Eager to take advantage of the immigration reform that President Obama announced last month, Chicago area politicians are rallying the city’s business community as a key component in reaching out to undocumented residents who could gain legal status. Focusing efforts to get work authorization for undocumented immigrants is now a top priority they say.
Speaking to a group of the Illinois Business Immigration Coalition earlier this month, Chicago Mayor Rahm Emanuel and U.S. Rep. Luis Gutierrez told the audience that the battles faced by undocumented immigrants are far from over.
“The light doesn’t go green for another 178 days. So we’ve got to get ready to make sure everybody’s prepared,” Mayor Emanuel said, alluding to the estimated six months between the president’s announcement and implementation by the United States Immigration and Citizenship Service (USCIS).
Because of the lag between the president’s statements on immigration reform and the overhaul of immigration rules on the part of USCIS, “not one person has been freed from the fear of deportation,” Rep. Gutierrez said. “So our job is to get them their work authorization.”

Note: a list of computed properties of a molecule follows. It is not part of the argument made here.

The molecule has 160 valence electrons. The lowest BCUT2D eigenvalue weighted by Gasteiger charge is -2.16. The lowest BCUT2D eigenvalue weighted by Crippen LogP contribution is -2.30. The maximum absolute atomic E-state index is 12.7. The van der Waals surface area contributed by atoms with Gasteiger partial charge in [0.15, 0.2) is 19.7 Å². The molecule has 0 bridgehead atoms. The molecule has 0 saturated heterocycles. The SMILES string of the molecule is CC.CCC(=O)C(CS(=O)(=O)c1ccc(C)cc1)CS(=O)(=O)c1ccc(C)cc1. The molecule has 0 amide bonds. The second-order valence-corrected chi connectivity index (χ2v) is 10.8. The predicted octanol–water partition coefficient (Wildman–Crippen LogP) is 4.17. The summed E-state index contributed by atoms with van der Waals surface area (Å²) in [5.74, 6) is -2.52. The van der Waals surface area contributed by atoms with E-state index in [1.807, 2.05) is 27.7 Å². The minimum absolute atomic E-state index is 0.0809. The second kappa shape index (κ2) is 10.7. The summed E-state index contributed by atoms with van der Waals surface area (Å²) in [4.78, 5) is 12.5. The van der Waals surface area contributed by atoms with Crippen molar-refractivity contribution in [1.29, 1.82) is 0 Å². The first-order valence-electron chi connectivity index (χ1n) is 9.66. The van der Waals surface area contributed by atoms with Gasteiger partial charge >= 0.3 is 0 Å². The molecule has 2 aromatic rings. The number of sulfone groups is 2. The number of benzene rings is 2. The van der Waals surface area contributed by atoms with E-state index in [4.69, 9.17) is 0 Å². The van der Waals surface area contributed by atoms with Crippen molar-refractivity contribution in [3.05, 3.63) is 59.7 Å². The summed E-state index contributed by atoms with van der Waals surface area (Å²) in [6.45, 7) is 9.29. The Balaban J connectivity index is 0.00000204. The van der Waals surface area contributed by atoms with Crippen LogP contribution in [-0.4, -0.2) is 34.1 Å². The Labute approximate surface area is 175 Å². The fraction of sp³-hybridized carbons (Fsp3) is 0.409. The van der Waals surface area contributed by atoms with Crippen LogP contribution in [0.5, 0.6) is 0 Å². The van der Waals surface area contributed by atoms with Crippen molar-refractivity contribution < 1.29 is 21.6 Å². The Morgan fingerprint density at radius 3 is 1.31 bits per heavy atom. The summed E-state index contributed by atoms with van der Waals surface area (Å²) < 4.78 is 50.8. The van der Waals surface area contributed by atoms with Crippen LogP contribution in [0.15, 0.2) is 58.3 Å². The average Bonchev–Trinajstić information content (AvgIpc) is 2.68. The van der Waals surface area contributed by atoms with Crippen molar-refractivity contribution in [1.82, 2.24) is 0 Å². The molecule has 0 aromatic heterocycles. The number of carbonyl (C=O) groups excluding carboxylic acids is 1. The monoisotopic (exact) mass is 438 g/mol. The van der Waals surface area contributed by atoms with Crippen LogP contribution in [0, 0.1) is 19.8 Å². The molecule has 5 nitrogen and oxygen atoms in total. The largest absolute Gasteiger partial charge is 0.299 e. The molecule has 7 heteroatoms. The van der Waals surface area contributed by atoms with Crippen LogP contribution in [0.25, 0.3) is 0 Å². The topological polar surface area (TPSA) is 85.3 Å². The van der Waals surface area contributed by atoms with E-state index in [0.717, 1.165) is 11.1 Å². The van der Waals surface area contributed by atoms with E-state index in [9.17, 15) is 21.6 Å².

While the politicians beat the drum on immigrant registration, both also said businesses, educational, civic and social institutions as well as professionals of all stripes each has a role to play in order to reach the appropriate demographic.
“You all have a role to play,” the mayor told the coalition. “This is not the city’s responsibility. This isn’t the state’s responsibility,” he said. While the city will “put our shoulder to the wheel,” ultimately the task at hand is a shared responsibility. “The president provided not the certainty that 4 to 5 million would get this,” he added, “but the opportunity for 4 to 5 million to get this.” In explaining the urgency, the mayor said, “If we underperform, a lot of people are going to realize there’s not the momentum for immigration reform.”
As the politicians noted the importance of institutional leadership on reform, they also said the move toward reform opens the door to fraud as some will most certainly seek to take advantage of confusion and misinformation. “If somebody’s stepping forward, we’ve got to make sure there are legitimate operators helping them,” the mayor said.
Mayor Emanuel said the reforms were necessary so immigrants “can pick up a report card, go to a soccer game or a play after school, because they’re not living in fear.”